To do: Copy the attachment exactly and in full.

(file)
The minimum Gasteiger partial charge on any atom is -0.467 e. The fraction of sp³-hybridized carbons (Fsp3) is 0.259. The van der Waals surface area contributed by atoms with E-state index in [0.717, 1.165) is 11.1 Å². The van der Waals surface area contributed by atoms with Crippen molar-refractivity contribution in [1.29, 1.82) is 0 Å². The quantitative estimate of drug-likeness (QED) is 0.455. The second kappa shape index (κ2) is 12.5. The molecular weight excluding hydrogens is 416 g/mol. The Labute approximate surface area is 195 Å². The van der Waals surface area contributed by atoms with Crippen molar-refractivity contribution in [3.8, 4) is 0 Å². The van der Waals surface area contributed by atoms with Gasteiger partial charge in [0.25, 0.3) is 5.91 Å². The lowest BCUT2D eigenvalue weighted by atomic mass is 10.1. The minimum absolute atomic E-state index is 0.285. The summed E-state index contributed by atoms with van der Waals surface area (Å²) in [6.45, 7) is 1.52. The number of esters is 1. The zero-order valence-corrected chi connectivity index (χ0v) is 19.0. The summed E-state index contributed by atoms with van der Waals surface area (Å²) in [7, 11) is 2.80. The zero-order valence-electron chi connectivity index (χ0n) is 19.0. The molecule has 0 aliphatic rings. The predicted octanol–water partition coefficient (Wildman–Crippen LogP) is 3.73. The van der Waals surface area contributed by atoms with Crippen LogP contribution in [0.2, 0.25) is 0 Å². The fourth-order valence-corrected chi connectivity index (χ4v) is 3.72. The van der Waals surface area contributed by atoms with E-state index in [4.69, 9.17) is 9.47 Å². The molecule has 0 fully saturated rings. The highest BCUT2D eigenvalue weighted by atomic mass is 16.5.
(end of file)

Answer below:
The minimum Gasteiger partial charge on any atom is -0.467 e. The fraction of sp³-hybridized carbons (Fsp3) is 0.259. The van der Waals surface area contributed by atoms with E-state index in [0.717, 1.165) is 11.1 Å². The van der Waals surface area contributed by atoms with Crippen molar-refractivity contribution in [1.29, 1.82) is 0 Å². The quantitative estimate of drug-likeness (QED) is 0.455. The second kappa shape index (κ2) is 12.5. The molecular weight excluding hydrogens is 416 g/mol. The Labute approximate surface area is 195 Å². The van der Waals surface area contributed by atoms with Crippen molar-refractivity contribution in [3.8, 4) is 0 Å². The van der Waals surface area contributed by atoms with Gasteiger partial charge in [0.25, 0.3) is 5.91 Å². The lowest BCUT2D eigenvalue weighted by atomic mass is 10.1. The minimum absolute atomic E-state index is 0.285. The summed E-state index contributed by atoms with van der Waals surface area (Å²) in [6.45, 7) is 1.52. The number of esters is 1. The zero-order valence-corrected chi connectivity index (χ0v) is 19.0. The summed E-state index contributed by atoms with van der Waals surface area (Å²) in [7, 11) is 2.80. The zero-order valence-electron chi connectivity index (χ0n) is 19.0. The molecule has 0 aliphatic rings. The predicted octanol–water partition coefficient (Wildman–Crippen LogP) is 3.73. The van der Waals surface area contributed by atoms with Crippen LogP contribution in [0.2, 0.25) is 0 Å². The fourth-order valence-corrected chi connectivity index (χ4v) is 3.72. The van der Waals surface area contributed by atoms with E-state index in [4.69, 9.17) is 9.47 Å². The molecule has 0 fully saturated rings. The highest BCUT2D eigenvalue weighted by atomic mass is 16.5.